Benefits of forestry
In April, we celebrate Earth Day so your Environment Committee would like to share some information about the beneficial impacts of forest operations and wood products on the climate. As you may know, Sioux Lookout is located in the heart of the Boreal Forest that is considered the largest intact forest ecosystem in the world, and stores a minimum of 229 billion tonnes of carbon (Carlson et al. 2009).
Trees absorb and store carbon in the wood; young trees absorb at a much faster rate as they are growing and, although they continue to store the carbon, the rate of absorption decreases as they age. As trees become old, they are more susceptible to natural disturbances such fire, insects, disease, and harsh weather conditions like drought or wind storms. When trees either burn or decompose the carbon is then released back into the atmosphere. Changes in climate are increasing the frequency and severity of these natural disturbances and in turn increasing the rate of carbon being released.
So how can forest harvesting help? Ontario manages about 60 per cent of the forested area in the Province and implement sustainable forest management. Management plans maintain long-term wood supplies, keep a balance of road construction versus decommissioning, ensure renewal of harvested areas and protect sensitive habitats including old growth forests and peatlands. Harvesting can also help to mitigate the release of carbon and help to offset some of the emissions produced by non-replenishable fossil fuels. More benefits of sustainable forest management include, but are certainly not limited to:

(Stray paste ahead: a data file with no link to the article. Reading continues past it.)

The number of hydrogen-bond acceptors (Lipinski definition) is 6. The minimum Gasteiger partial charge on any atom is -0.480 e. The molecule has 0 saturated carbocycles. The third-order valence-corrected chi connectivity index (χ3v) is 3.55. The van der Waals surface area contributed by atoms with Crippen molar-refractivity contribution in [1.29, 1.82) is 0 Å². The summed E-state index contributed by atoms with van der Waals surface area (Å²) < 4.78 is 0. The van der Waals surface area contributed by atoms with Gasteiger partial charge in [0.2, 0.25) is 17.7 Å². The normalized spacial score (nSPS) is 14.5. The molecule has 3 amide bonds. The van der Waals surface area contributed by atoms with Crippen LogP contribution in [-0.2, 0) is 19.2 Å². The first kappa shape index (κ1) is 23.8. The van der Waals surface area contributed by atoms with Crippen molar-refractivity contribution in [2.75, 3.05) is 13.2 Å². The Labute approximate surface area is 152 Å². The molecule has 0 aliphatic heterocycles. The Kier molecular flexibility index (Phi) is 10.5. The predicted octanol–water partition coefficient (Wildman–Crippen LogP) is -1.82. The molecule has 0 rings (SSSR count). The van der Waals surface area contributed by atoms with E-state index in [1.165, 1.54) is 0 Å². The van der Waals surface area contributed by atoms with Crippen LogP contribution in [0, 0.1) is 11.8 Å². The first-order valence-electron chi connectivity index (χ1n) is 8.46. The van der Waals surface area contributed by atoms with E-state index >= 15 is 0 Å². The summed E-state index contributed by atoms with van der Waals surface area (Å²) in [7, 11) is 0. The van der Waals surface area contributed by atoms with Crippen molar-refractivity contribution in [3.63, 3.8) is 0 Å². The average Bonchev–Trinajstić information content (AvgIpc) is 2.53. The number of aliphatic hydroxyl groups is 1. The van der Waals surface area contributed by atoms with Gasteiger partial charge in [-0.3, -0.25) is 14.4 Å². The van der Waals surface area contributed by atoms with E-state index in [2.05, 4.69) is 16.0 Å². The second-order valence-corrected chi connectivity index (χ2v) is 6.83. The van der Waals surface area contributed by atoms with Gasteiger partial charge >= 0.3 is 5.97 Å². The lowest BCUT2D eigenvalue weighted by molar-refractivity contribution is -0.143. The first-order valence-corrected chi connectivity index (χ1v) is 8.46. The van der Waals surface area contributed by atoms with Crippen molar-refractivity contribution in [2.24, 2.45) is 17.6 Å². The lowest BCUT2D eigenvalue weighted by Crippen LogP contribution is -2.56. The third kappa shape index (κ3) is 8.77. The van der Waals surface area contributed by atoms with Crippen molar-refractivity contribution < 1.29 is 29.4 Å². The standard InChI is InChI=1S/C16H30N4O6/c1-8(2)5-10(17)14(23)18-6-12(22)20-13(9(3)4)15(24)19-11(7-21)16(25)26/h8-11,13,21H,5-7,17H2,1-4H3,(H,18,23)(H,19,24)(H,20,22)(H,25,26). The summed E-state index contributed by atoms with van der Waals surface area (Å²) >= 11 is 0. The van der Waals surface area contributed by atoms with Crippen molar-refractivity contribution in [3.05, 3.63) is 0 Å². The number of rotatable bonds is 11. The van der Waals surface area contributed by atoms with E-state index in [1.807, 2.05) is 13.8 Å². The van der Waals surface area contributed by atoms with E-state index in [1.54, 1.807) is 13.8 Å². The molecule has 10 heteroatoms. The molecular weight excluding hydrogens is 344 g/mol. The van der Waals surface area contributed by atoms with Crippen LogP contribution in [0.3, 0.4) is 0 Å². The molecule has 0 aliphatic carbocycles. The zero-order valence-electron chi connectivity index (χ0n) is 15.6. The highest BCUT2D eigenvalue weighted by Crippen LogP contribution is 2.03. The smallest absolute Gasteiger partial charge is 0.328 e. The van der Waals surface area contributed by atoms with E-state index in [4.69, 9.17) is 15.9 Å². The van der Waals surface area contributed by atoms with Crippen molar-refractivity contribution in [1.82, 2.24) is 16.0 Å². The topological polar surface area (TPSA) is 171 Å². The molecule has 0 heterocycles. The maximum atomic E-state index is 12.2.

Revenue to the Province and supports education, health care and social programs
Employment to forest dependent communities
Limits fuels for forest fires and insect/disease outbreaks, reducing carbon release
Long-term storage of carbon in harvested wood products such as saw logs, composite wood, pulp and paper and other value-added products.
Waste products (biofuels) provide an energy source for operations and production
Replaces old, slow carbon absorbing trees with young, high carbon absorbing trees
The State of Ontario’s Natural Resources – Forests 2016 report found on Ontario.ca is a good resource for reviewing the efforts of forest managers and the direction of future plans.
the Sioux Lookout Municipal Environment